Recently there has been a surge of critical interest in artist collaboratives. Taking a page from architecture, graphic design and web design firms, and film and theater productions groups like Forcefield from Providence, RI; Royal Art Lodge from Winnipeg, Manitoba; Space 1026 from Philadelphia, PA; Ugly Cute from Stockholm, Sweden; and Revolutions on Request from Helsinki, Finland have exploded the myth that art creation is a singular activity done in the isolation of a private studio. As well, most of these collaboratives have also expanded the range of fine art practice by including among their members: graphic designers, DJ's, industrial designers, filmmakers, skateboarders, and BMX bikers.
This is an important step forward for the art world as it represents a more inclusive approach to contemporary art—one that contains activities that are both practical (like architecture, design, and graphics), performative (like skateboarding), and purely aesthetic (like drawing and painting). The most interesting thing about artist collaboratives is that they raise serious social, philosophical, political, and economic issues that warrant further exploration. For instance, can young artists and designers continue to afford to work alone in light of the harsh economic reality that we currently live in or will they need to create cells that combine skill sets (metal, wood, ceramic and glass fabrication, physical and mechanical engineering knowledge, lighting design, etc.) that will enable them to create the complex installations and performances that are now filling galleries and museums around the world? Who should the work be attributed to—the group as a whole or the specific participants? What is the value of work done by a group—can it be tracked the same way as unique pieces created by an individual artist? What happens when the group disbands—who owns the inventory?
On a trip to Scandinavia in September 2002, I meet with several collaboratives that were started by young art and design school graduates. Ugly Cute, ROR, Our Design, and Group Ö are some of the best examples of how this new system might work. Depending on the proposal: a restaurant interior, a gallery space, a museum installation design, or an art exhibition, the collective reconfigures itself and puts forth the best matrix of people to work on the project. In the end the project is attributed to the collective regardless of the participants and the fees are split evenly. If the members of the collaborative work independently with industry or create unique pieces for exhibition the royalties or sales are split based on an internal determination of how much time each person has put into the project. For the time being this system seems to be working quite well and each collaborative has been able to execute large-scale projects with positive results.
So from the economic and social standpoints it seems as though collaboratives are viable, however, from a critic's standpoint it is difficult to assess collaborative work. Who worked on what? Is it important that each artist has an equal hand in the collaboration? Does each person's contribution need to be clearly defined for the work to be deemed a success? Does the fact that the work is collaborative (and maybe thus subversive) excuse it from all aesthetic considerations? Does the evaluation of collaborative work require a new vocabulary and a deeper understanding of process?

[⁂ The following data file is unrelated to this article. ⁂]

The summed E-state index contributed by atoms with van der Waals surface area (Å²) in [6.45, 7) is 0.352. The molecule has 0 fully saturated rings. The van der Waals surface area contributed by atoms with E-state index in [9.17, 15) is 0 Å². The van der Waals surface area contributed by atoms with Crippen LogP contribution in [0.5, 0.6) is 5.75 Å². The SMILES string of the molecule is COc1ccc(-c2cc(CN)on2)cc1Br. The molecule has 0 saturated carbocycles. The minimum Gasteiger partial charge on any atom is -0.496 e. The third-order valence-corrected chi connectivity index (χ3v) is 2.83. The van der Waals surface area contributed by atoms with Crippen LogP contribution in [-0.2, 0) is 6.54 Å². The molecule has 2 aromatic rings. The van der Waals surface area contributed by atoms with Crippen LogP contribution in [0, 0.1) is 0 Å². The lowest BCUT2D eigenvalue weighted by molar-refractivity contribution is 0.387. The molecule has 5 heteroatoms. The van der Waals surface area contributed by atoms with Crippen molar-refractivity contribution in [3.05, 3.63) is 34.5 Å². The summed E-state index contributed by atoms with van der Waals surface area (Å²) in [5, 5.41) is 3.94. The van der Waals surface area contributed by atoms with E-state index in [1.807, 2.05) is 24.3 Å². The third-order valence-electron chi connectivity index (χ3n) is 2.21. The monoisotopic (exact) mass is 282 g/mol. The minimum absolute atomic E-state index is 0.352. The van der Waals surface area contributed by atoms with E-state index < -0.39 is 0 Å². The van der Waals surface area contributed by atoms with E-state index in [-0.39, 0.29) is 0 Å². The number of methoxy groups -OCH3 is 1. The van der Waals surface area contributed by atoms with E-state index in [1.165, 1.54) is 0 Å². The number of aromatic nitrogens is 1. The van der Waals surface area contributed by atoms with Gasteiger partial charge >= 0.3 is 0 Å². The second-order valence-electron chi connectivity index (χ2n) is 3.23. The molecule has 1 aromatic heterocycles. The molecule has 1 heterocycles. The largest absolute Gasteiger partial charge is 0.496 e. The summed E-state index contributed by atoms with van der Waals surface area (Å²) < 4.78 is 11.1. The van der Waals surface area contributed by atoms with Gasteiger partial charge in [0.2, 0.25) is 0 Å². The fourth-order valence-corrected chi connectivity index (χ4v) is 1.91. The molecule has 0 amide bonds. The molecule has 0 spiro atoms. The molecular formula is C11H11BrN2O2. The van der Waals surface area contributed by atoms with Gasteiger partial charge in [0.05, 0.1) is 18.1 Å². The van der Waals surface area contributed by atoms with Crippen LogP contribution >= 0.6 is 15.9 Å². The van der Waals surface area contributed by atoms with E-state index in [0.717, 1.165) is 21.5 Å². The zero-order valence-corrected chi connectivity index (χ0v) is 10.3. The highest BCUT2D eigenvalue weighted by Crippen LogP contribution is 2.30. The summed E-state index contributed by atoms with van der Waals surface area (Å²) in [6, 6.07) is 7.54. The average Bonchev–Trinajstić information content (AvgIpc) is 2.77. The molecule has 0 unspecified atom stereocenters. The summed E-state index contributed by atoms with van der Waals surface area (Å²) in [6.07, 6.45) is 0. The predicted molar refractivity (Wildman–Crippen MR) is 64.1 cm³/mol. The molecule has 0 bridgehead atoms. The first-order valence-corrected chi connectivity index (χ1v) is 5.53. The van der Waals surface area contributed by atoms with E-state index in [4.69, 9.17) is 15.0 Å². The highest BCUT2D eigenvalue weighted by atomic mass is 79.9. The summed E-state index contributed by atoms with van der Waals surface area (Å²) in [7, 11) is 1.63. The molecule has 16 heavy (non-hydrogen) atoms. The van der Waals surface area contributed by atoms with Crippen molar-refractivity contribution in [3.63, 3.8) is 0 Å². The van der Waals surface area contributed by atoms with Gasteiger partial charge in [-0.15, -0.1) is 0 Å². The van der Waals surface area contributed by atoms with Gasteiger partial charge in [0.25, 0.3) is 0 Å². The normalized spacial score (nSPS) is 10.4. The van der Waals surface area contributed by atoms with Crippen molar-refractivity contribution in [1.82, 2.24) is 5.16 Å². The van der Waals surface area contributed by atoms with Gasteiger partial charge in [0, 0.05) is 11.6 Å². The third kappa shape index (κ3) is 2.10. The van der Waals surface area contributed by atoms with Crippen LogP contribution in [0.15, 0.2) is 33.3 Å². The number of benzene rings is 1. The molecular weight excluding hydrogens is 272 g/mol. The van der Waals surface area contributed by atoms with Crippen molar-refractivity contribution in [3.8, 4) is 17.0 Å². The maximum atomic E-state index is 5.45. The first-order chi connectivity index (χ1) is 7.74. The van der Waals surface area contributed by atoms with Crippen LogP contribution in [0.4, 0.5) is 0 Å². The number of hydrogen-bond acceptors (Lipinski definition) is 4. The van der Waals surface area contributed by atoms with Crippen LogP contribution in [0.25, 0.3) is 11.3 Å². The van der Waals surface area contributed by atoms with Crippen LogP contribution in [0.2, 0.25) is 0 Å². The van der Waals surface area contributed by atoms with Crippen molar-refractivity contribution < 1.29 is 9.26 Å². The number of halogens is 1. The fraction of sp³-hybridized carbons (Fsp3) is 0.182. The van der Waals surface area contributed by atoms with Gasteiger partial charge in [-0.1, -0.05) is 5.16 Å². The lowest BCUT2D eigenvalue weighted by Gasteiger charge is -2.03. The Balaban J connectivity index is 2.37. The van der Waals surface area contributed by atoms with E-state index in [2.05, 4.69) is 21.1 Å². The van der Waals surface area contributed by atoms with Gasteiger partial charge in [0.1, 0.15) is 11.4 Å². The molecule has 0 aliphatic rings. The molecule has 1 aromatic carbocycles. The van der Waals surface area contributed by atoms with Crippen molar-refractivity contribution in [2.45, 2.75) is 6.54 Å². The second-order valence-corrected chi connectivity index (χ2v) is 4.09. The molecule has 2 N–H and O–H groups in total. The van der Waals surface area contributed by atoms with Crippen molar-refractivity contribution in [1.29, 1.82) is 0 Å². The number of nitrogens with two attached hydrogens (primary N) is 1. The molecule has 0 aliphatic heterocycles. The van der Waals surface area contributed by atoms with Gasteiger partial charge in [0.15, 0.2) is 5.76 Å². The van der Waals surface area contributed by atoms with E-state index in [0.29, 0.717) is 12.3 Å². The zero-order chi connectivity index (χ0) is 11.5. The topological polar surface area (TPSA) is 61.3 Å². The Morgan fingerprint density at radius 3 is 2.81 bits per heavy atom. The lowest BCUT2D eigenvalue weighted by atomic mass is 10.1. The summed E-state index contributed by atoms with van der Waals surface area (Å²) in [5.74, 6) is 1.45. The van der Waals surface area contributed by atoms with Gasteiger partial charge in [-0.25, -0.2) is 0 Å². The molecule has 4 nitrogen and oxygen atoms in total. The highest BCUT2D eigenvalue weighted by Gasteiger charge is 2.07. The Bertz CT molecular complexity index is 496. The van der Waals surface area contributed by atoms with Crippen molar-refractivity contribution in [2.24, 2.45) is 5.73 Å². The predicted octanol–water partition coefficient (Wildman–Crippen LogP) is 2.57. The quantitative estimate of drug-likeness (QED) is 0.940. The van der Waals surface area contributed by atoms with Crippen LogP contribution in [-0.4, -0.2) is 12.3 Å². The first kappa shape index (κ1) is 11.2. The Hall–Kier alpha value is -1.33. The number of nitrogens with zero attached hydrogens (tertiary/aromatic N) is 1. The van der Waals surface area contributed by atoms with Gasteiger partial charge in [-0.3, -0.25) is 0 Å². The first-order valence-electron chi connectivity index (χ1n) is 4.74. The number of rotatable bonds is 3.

In my own practice as the director of non-profit fabrication studios I have seen first hand how the collaborative process influences the creation of art and design objects. At Dieu Donne Papermill, where I am currently the Co-Executive Director, our whole mission is based on the successful collaboration between artists and our studio staff. Much like the print field, where master printers facilitate the creation of more and more technically challenging 2D and 3D prints (at places such as Tyler Graphics, ULAE, Gemini GEL, Two Palms Press) at Dieu Donne we are reliant on our studio staff's ability to translate artist's ideas and visions into reality.
One recent Dieu Donne edition stands out in my mind as perfect example of how difficult it is to assess the results of the collaborative process. In 2002 Jim Hodges was awarded a residency at Dieu Donne and experimented with pouring translucent pulps into art core molds to create paper drawings. The creation of this body of work was completely reliant on the technical skills of Paul Wong, our Artistic Director, whose extensive knowledge of hand papermaking allowed Hodges to execute his ideas. In the end Like This 1-13 were made as studies for an edition that we published with Hodges called Returning.
How would one assess if this collaborative work is successful or not? First I would try and determine whether or not the work represents Hodges' concerns as an artist (poetic use of materials, color, transparency, and installation flexibility). If I felt that I could see Hodges' gesture and artistic philosophy in the work I would then turn my attention to whether or not Dieu Donne achieved its goal of highlighting the process of hand papermaking as a viable medium in contemporary art practice. In order to do this I would want to know more about how the materials were used to make the pieces, who fabricated each component, and what if any limitations the process had on the overall composition and execution of the piece. In the end, the critic would need to need to put much more time and energy into understanding the background of the artist and processes used in the collaboration to make a final judgment compared to looking at something that Hodges did on his own.
Brett Littman is an art and design critic based in New York. He is the Co-Executive Director of Dieu Donne Papermill, a non-profit artist workspace dedicated to the creation, promotion, and preservation of new contemporary art using the hand papermaking process.